through the eyes of the other…
We don’t look at people as they are but only as we are. With our own perspective, our own beliefs and prejudices we judge the other from a safe distance. It’s the way our mind works. Its the way our society works. With each new encounter, we use these patterns, handed down by our culture, our family and enhanced by the media. These days again this mechanism results in a human divide. In a them versus us.
It is early 1940. Nazi Germany is gaining momentum and thousands upon thousands of Jewish people are caught in Kaunas, Lithuania between the advancing German troops and the Russian army taking over the Baltic States. On the 24th of July, two men in Kaunas do what they thought needed to be done. Irrespective of whether they knew these Jewish refugees, they started issuing visa for them. The Dutch consul for entrance to the dutch territory of Curaçao, the Japanse for the transit via Kobe Japan. In only two weeks, they issued 2.345 visa, rescuing the lives of well over 6.000 Jews. Both showed empathy in times when there was none. Both expressed that unique human talent of looking at the world through the eyes of the other. What they saw gave them the strength to do what needed to be done.
If only today we also had the courage
to look at the world
through the eyes of the other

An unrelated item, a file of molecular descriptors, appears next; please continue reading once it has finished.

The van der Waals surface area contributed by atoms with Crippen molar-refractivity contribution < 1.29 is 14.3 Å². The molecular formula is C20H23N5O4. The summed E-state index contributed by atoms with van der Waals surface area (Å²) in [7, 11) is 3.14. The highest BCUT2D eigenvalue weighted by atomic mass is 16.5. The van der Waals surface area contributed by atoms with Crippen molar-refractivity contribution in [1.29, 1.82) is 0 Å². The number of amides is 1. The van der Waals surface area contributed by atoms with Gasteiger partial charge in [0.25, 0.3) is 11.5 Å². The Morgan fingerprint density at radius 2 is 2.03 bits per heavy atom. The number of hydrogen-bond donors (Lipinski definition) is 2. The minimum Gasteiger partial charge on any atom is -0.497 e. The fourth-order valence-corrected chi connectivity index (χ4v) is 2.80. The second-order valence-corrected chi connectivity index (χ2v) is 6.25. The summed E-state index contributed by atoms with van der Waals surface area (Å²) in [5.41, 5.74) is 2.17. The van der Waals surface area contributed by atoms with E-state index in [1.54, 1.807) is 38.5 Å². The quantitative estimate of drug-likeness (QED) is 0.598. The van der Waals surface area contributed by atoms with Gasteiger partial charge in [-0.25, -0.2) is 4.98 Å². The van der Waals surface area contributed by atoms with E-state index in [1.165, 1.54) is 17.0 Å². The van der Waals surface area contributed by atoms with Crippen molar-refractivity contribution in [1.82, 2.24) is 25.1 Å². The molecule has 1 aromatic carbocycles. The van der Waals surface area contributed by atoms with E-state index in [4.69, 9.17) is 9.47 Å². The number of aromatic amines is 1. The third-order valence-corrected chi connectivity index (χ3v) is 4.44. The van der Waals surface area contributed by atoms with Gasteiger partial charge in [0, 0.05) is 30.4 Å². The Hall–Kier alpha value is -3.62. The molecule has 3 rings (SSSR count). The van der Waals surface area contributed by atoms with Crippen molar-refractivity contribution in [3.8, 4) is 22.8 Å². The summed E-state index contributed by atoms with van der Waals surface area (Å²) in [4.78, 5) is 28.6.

to show the other omoiyari….
Our project started on the 22st of November 2016, when we went to Kaunas as the Artists in Residence for the Kaunas Photogallery. Right until the 21st of December, we worked on the imagery and poetry to recapture the human empathy of those days in a contemporary way. To us this is stage 1 of a longer term project.
Our second stage is in Japan in August and September 2017.
We will do so as part of our residency at Shiro Oni Studio, which is just a short drive away from the place where mr. Shugihara spent the last years of his live. We want to go the little town of Kobe, which took all these thousands of Jewish refugees into their town after they had crossed Russia by train and took the boat from Vladivostok and gave them a warm welcome. Right until today it is on of the bigger Jewish settlements in Japan. In Kobe and elsewhere we want to see what made these people reach out to unknown refugees and extending them this warmest welcome.
The final stage might bring us back to Kaunas again.
In any case we want to deliver a book and an exhibition on this journey of a universal story of human empathy in difficult times. We hope that the result will be such that other places and organisations will take up our challenge and use the exhibition as a starting point for their own awareness of the need for empathy.